Graeme Wood

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No Light, No Tunnel

The New York Sun

Review of Nothing in Sight by Jens Rehn.

The closest we have to an iron law of war stories is that no story involving a U-boat ends happily. The combination of Nazis, bleak seas, and torpedoes leaves little room for hope and optimism, and the last of characters’ dignity usually gets washed away in the end, when they choke to death on salt water. It is no mean testament to the relentless gloom of Jens Rehn’s “Nothing in Sight” (University of Chicago Press, 144 pages, $20) to say that it distinguishes itself among U-boat stories as a particularly grim read.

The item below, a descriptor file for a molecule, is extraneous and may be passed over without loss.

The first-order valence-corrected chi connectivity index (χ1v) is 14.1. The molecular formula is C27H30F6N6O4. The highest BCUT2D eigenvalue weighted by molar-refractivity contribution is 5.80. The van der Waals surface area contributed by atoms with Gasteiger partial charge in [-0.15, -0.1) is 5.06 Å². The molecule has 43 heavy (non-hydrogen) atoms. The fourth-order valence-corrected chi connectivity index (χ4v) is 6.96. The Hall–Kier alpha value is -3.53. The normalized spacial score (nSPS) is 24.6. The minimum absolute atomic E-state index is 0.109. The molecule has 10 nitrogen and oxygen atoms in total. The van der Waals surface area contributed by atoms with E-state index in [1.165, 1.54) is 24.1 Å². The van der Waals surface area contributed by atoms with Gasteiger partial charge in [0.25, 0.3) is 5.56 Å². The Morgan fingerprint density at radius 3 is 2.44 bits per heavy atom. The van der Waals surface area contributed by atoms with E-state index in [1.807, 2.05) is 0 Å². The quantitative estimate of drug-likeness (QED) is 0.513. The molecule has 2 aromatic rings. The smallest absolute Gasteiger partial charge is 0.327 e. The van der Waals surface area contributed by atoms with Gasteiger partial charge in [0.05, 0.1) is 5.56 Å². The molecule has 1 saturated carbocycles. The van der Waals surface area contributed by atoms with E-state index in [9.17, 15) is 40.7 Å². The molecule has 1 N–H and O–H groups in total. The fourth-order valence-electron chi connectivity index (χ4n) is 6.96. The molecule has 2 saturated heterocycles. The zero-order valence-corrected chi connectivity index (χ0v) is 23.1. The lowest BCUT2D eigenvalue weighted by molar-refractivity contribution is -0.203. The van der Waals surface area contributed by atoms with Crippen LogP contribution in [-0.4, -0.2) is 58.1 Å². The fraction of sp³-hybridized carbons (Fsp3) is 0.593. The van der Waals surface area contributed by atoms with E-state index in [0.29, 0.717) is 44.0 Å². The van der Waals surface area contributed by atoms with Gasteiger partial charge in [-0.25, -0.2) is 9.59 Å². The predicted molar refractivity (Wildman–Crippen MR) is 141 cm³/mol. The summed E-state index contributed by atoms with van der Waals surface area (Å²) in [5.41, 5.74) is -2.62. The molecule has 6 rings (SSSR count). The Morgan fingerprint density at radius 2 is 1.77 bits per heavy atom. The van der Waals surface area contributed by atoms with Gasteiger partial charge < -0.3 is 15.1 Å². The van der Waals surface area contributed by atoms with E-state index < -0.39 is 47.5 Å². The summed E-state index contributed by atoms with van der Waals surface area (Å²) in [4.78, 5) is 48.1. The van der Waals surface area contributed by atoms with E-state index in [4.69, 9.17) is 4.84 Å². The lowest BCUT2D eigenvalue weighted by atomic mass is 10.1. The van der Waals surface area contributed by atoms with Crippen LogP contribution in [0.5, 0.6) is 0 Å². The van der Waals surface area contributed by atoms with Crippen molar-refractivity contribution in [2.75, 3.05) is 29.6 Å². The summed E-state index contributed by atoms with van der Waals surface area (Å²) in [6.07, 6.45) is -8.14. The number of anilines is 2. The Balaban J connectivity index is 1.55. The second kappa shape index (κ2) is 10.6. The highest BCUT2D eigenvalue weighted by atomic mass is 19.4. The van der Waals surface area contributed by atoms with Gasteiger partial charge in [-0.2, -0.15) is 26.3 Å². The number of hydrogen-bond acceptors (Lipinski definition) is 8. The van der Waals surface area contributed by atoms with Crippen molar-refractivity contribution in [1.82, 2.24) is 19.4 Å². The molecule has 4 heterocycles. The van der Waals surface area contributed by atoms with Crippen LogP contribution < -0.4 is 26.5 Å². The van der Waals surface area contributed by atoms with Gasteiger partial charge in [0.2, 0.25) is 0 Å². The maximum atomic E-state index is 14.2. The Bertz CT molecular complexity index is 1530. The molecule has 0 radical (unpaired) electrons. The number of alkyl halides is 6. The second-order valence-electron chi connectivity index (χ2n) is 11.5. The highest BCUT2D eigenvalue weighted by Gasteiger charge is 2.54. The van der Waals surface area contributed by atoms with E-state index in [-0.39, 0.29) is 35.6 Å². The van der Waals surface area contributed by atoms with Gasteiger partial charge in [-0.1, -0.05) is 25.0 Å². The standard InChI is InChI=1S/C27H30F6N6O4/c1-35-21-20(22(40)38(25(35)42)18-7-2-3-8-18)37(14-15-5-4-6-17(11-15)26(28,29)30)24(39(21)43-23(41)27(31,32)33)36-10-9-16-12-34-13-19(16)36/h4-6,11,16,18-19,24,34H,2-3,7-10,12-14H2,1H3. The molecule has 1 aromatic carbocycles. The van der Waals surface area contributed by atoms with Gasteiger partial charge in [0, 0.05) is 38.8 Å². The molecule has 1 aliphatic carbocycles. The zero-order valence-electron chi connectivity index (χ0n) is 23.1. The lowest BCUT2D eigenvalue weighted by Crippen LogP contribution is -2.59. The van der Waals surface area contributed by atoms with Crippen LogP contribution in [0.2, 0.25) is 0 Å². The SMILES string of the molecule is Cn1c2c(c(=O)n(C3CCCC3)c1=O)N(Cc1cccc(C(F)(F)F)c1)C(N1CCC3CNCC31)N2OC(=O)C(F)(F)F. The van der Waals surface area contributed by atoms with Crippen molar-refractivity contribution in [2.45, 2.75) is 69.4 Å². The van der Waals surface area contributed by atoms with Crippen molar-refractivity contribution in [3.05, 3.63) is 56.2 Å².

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In Baghdad, Wear Shades

The New York Sun

Review of Over There by Alan Feuer.

On page one of “Over There: From the Bronx to Baghdad: Two Months in the Life of a Reluctant Reporter” (Counterpoint Press, 304 pages, $24), Alan Feuer invokes A.J. Liebling’s adage about combat journalism – “a girl may sleep with one man without being a trollop, but let a man cover one little war and he’s a war correspondent.”

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A Wide-Eyed Foray into Iraq

The New York Sun

Review of In the Red Zone by Steven Vincent.

Iraq began descending into blood spattered madness just days after the fall of Baghdad, but it took about a year before the country went into its grisly tailspin and landed in the utter bedlam that now rules the day. For that year journalists could do their jobs in relative safety. Even humble freelancers could wander the country, scraping by without paid security and freely chatting up locals about the wretchedness of life in Iraq.

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